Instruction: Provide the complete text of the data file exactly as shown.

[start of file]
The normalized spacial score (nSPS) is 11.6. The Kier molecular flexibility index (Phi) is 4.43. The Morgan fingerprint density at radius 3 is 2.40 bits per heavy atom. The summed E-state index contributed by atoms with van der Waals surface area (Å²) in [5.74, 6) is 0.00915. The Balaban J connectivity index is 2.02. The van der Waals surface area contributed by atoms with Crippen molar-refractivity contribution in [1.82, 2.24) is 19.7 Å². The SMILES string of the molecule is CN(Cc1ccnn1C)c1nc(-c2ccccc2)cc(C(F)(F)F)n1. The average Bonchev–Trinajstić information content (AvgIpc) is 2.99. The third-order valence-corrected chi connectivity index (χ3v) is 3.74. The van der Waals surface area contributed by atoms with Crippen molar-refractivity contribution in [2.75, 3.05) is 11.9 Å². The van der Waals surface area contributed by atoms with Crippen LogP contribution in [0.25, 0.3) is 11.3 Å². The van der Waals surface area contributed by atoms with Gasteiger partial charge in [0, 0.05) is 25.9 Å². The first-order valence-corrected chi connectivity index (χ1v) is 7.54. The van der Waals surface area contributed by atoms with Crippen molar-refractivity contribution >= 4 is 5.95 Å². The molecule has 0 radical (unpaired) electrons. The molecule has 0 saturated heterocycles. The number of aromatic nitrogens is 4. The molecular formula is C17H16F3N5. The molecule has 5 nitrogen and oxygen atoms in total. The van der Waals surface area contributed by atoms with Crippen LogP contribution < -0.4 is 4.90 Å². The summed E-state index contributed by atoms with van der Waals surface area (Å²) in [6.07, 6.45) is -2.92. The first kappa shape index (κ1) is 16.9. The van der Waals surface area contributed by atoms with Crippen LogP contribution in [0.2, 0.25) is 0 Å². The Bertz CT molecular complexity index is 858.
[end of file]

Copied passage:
The normalized spacial score (nSPS) is 11.6. The Kier molecular flexibility index (Phi) is 4.43. The Morgan fingerprint density at radius 3 is 2.40 bits per heavy atom. The summed E-state index contributed by atoms with van der Waals surface area (Å²) in [5.74, 6) is 0.00915. The Balaban J connectivity index is 2.02. The van der Waals surface area contributed by atoms with Crippen molar-refractivity contribution in [1.82, 2.24) is 19.7 Å². The SMILES string of the molecule is CN(Cc1ccnn1C)c1nc(-c2ccccc2)cc(C(F)(F)F)n1. The average Bonchev–Trinajstić information content (AvgIpc) is 2.99. The third-order valence-corrected chi connectivity index (χ3v) is 3.74. The van der Waals surface area contributed by atoms with Crippen molar-refractivity contribution in [2.75, 3.05) is 11.9 Å². The van der Waals surface area contributed by atoms with Crippen LogP contribution in [0.25, 0.3) is 11.3 Å². The van der Waals surface area contributed by atoms with Gasteiger partial charge in [0, 0.05) is 25.9 Å². The first-order valence-corrected chi connectivity index (χ1v) is 7.54. The van der Waals surface area contributed by atoms with Crippen molar-refractivity contribution >= 4 is 5.95 Å². The molecule has 0 radical (unpaired) electrons. The molecule has 0 saturated heterocycles. The number of aromatic nitrogens is 4. The molecular formula is C17H16F3N5. The molecule has 5 nitrogen and oxygen atoms in total. The van der Waals surface area contributed by atoms with Crippen LogP contribution < -0.4 is 4.90 Å². The summed E-state index contributed by atoms with van der Waals surface area (Å²) in [6.07, 6.45) is -2.92. The first kappa shape index (κ1) is 16.9. The van der Waals surface area contributed by atoms with Crippen LogP contribution in [0.2, 0.25) is 0 Å². The Bertz CT molecular complexity index is 858.